Clause 3(3) says: The Secretary of State may, after consultation with the management committee of the Federation, by regulations prescribe the constitution and proceedings.". That, I am delighted to say, has a remarkable similarity to that which the Police Federation wanted and that which Broadbent outlined.

Bearing in mind that the Secretary of State will be in the same relationship to the Defence Police Federation as is the Home Secretary to the Police Federation, can the Minister tell us whether he and his colleagues have it in mind to treat the Defence Police Federation in the same way that the Home Secretary treats the Police Federation; that is, to be covered by the terms and conditions of Edmund-Davies, whose name of course is deeply respected as a raison d'être and a background? Without pressing the matter, perhaps I may hope to hear from the Minister some sympathetic words of reassurance.

I want also to place on record the point I made earlier. What had seemed likely to be a harmonious period was not always so. When the role of the Defence Police Federation was last a matter for parliamentary scrutiny, there resulted the report, to which the Minister has referred, on 13th July 1984. We were then looking at whether there was a role for the Defence Police Federation at all in respect of the ordnance factories. Paragraph 26 on page 25 contained the rather sad and very disagreeable news that at that stage—when the very future of the DPF was being considered—the Minister and his colleagues had not seen fit to consult with the Defence Police Federation on its very life. Some very severe strictures were made about the consultation processes which at that time were held to be adequate and satisfactory.

I am satisfied, as the Minister said today, that those bad days of consultation are behind us. We shall do nothing to impede the Bill. In fact we are pleased to welcome it.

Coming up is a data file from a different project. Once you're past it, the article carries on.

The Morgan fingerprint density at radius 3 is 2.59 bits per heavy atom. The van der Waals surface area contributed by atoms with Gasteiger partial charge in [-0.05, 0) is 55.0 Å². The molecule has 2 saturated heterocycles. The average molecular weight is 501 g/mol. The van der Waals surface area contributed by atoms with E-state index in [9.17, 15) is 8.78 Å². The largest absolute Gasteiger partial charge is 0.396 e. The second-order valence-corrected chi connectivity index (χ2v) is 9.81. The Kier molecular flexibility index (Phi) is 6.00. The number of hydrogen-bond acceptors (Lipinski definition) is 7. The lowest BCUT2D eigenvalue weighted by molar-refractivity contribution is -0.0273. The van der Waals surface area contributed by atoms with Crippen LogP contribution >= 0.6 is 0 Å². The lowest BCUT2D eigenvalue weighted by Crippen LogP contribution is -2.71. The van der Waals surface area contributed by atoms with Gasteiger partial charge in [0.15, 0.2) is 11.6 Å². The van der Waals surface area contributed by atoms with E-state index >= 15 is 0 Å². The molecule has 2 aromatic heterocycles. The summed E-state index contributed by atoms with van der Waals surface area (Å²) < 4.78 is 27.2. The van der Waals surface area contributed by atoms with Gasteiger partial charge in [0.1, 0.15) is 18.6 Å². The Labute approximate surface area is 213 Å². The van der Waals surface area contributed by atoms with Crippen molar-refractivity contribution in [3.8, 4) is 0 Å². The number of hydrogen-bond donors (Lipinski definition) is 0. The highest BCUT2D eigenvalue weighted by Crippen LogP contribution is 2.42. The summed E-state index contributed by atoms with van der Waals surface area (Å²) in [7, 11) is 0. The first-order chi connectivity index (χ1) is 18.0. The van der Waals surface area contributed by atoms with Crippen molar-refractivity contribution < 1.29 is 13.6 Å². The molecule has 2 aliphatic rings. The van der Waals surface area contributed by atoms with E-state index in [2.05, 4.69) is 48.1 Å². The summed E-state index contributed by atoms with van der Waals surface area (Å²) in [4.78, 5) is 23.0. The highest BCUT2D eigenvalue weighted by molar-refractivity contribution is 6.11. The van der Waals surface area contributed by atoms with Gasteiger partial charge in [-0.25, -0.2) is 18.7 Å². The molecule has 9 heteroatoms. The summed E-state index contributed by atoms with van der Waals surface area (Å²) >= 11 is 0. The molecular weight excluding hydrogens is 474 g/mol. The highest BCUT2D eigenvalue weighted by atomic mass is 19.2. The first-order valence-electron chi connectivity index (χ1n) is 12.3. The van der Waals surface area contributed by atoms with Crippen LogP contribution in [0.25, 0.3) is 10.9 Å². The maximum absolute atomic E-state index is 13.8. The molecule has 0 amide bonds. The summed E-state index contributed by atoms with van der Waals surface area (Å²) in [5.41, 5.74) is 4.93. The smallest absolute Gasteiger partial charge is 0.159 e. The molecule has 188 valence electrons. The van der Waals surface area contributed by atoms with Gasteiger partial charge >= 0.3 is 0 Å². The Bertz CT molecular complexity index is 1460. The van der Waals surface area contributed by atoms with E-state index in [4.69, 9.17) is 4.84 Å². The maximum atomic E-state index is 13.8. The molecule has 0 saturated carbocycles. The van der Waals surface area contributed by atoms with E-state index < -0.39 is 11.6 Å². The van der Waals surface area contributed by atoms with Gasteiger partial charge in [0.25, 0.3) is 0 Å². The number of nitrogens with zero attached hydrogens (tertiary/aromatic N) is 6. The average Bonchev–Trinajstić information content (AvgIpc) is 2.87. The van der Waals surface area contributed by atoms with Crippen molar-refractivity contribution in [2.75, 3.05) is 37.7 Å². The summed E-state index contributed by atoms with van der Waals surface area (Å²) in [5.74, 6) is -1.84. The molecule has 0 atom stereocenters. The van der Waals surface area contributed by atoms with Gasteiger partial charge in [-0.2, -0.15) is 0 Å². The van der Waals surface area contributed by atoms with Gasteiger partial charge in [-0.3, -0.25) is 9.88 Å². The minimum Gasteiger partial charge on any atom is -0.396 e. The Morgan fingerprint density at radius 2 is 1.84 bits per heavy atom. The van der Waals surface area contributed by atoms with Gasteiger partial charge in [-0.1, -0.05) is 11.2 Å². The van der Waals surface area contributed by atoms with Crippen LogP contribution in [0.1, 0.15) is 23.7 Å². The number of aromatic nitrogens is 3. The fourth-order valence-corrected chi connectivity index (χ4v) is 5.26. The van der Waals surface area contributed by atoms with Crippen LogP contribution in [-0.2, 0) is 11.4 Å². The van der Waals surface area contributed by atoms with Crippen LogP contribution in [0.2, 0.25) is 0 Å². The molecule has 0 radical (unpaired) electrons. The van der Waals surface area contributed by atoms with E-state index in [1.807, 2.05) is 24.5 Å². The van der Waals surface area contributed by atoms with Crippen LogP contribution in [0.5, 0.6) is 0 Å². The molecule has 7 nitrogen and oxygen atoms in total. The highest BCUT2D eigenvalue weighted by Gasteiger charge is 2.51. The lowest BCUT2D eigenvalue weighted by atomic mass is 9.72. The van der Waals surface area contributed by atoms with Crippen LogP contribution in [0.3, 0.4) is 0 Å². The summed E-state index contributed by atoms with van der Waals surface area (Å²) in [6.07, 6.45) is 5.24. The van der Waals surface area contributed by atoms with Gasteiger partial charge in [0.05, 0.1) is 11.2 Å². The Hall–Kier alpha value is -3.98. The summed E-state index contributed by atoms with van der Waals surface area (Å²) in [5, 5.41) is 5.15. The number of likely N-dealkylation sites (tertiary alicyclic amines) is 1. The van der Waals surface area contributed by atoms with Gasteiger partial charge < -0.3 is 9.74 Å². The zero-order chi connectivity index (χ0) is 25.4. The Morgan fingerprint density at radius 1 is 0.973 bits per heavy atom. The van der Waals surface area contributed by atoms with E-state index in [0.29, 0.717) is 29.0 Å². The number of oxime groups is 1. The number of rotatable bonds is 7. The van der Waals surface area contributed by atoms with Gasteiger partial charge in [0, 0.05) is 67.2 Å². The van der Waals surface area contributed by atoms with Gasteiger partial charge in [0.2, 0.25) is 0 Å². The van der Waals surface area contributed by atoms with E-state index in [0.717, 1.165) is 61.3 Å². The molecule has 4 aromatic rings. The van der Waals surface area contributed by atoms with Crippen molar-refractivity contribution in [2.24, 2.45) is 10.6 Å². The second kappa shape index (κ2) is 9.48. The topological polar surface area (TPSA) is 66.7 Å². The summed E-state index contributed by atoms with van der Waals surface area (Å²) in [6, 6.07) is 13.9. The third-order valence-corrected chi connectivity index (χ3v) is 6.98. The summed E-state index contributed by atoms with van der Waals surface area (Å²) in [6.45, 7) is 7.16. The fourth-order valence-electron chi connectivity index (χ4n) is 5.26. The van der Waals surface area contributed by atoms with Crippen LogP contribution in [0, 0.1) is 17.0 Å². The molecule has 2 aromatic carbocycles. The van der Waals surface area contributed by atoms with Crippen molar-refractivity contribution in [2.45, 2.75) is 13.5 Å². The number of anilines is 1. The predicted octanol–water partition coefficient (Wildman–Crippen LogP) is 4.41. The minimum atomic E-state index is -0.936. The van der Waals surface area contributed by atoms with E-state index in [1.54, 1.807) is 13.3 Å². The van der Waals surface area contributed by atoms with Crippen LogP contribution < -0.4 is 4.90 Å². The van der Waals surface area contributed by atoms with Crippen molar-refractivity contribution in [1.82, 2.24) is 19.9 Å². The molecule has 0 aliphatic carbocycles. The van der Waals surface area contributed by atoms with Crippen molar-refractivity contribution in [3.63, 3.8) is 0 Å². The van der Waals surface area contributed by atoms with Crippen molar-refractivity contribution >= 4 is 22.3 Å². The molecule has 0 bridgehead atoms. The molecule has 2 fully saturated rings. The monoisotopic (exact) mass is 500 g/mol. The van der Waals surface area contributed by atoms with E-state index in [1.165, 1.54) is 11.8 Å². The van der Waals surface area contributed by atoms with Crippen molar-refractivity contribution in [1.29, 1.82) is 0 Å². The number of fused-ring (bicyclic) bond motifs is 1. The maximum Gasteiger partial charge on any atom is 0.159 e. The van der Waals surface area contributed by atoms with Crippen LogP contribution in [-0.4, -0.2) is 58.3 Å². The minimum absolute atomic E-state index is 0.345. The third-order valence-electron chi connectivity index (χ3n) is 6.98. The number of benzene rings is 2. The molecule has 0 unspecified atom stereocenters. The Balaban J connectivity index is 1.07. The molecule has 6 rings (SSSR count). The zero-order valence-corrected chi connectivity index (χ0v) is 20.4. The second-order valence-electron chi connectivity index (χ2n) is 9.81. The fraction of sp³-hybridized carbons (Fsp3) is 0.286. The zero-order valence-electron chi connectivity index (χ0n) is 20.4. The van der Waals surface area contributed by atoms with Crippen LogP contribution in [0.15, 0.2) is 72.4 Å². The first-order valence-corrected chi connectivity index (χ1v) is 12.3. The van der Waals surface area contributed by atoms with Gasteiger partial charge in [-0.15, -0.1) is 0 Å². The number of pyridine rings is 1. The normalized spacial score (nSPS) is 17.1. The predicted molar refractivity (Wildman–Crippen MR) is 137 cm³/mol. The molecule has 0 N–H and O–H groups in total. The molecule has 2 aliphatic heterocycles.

4.22 p.m.

Lord Donaldson of Kingsbridge

My Lords, we also welcome this Bill. It is high time that the matter was cleared up. It seems to have been cleared up in a very straightforward manner which I could more or less understand when I read the Bill. That is not always the case. I agree with the noble Lord, Lord Graham.

I should like first to say that we support the proper arrangements for a Ministry of Defence police. We must have the police. They are extremely important. The arrangements should be watertight. I think that as a result of this Bill, that will be the case. I should like to ask one or two questions for clarification. It is very likely that I ought to know the answers but I do not.

My first query is on Clause 1(4)(b), which gives the Defence Secretary the power to terminate a person's membership. Obviously this is quite right. But in the case of the police force of England and Wales an officer who has pleaded not guilty to a disciplinary offence and who has been sentenced to dismissal has the right to require the appointment of a tribunal to re-hear the evidence and make a decision. I wonder whether that applies, because the Bill does not say so. I also wonder whether, if it does not apply, it ought not to? That is a matter that we can discuss in Committee, but I should like a preliminary view from the noble Lord if he can give it.

The second query relates to firearms. It is very important that police of whatever denomination should have perfectly clear directives on firearms. In the police forces in England and Wales—the rules of the Metropolitan Police are slightly different—an officer of at least assistant chief constable rank has to approve the issuing of firearms. Will that be the case here? If not, who is the correct authority? It is an important matter because the Ministry of Defence police, dealing with very sensitive material, terrorists, and other such people, will from time to time need to carry firearms. I should therefore like an answer to that question.

My other question is this. The Ministry of Defence Police Federation is in no way connected with the Police Federation. Would it not be a good idea to have some connection, such as a common membership. As the years go by, these federations may drift apart and develop different rules. It is a point on which I should like to have the Minister's opinion.

Those are my only questions. The noble Lord, Lord Graham, was able to say that the Bill is satisfactory to the workforce as well as to management. That is useful to know. We wish the Bill a successful passage.

4.27 p.m.

Lord Inglewood

My Lords, I should like to support the Bill. I feel that it has come before us at a very timely moment. The times through which we have lived over the last two years show the need for many of the non-Home Office police forces to be re-organised. We have had the authority for individual constables to be brought into these forces but I am not sure where we have the authority to bring the force up to date. We now have in this Bill the position made very much clearer than before.